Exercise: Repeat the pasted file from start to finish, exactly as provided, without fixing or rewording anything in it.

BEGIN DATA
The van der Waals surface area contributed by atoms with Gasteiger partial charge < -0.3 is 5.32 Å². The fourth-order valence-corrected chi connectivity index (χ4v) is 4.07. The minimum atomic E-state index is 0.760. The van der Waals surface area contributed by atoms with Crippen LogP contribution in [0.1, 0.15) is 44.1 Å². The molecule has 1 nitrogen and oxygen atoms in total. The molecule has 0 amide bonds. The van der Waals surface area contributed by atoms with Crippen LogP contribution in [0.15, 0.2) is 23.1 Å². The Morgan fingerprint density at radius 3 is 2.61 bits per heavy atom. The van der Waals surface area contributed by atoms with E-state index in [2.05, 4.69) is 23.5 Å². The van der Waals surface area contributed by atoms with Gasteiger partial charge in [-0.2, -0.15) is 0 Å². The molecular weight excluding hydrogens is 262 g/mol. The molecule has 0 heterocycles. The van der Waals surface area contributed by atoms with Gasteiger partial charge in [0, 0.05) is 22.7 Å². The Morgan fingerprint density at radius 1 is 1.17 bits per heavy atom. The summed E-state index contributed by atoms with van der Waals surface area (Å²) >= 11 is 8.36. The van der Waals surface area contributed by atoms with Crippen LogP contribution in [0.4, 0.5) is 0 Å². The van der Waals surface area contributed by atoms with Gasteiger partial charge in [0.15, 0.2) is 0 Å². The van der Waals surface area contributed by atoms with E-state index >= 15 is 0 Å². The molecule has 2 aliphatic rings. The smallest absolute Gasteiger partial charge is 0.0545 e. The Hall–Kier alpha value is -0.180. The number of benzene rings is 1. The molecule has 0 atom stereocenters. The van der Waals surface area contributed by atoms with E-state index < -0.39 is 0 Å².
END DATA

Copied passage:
The van der Waals surface area contributed by atoms with Gasteiger partial charge < -0.3 is 5.32 Å². The fourth-order valence-corrected chi connectivity index (χ4v) is 4.07. The minimum atomic E-state index is 0.760. The van der Waals surface area contributed by atoms with Crippen LogP contribution in [0.1, 0.15) is 44.1 Å². The molecule has 1 nitrogen and oxygen atoms in total. The molecule has 0 amide bonds. The van der Waals surface area contributed by atoms with Crippen LogP contribution in [0.15, 0.2) is 23.1 Å². The Morgan fingerprint density at radius 3 is 2.61 bits per heavy atom. The van der Waals surface area contributed by atoms with E-state index in [2.05, 4.69) is 23.5 Å². The van der Waals surface area contributed by atoms with Gasteiger partial charge in [-0.2, -0.15) is 0 Å². The molecular weight excluding hydrogens is 262 g/mol. The molecule has 0 heterocycles. The van der Waals surface area contributed by atoms with Gasteiger partial charge in [0, 0.05) is 22.7 Å². The Morgan fingerprint density at radius 1 is 1.17 bits per heavy atom. The summed E-state index contributed by atoms with van der Waals surface area (Å²) >= 11 is 8.36. The van der Waals surface area contributed by atoms with Crippen LogP contribution in [0.4, 0.5) is 0 Å². The van der Waals surface area contributed by atoms with Gasteiger partial charge in [0.15, 0.2) is 0 Å². The van der Waals surface area contributed by atoms with E-state index >= 15 is 0 Å². The molecule has 2 aliphatic rings. The smallest absolute Gasteiger partial charge is 0.0545 e. The Hall–Kier alpha value is -0.180. The number of benzene rings is 1. The molecule has 0 atom stereocenters. The van der Waals surface area contributed by atoms with E-state index < -0.39 is 0 Å².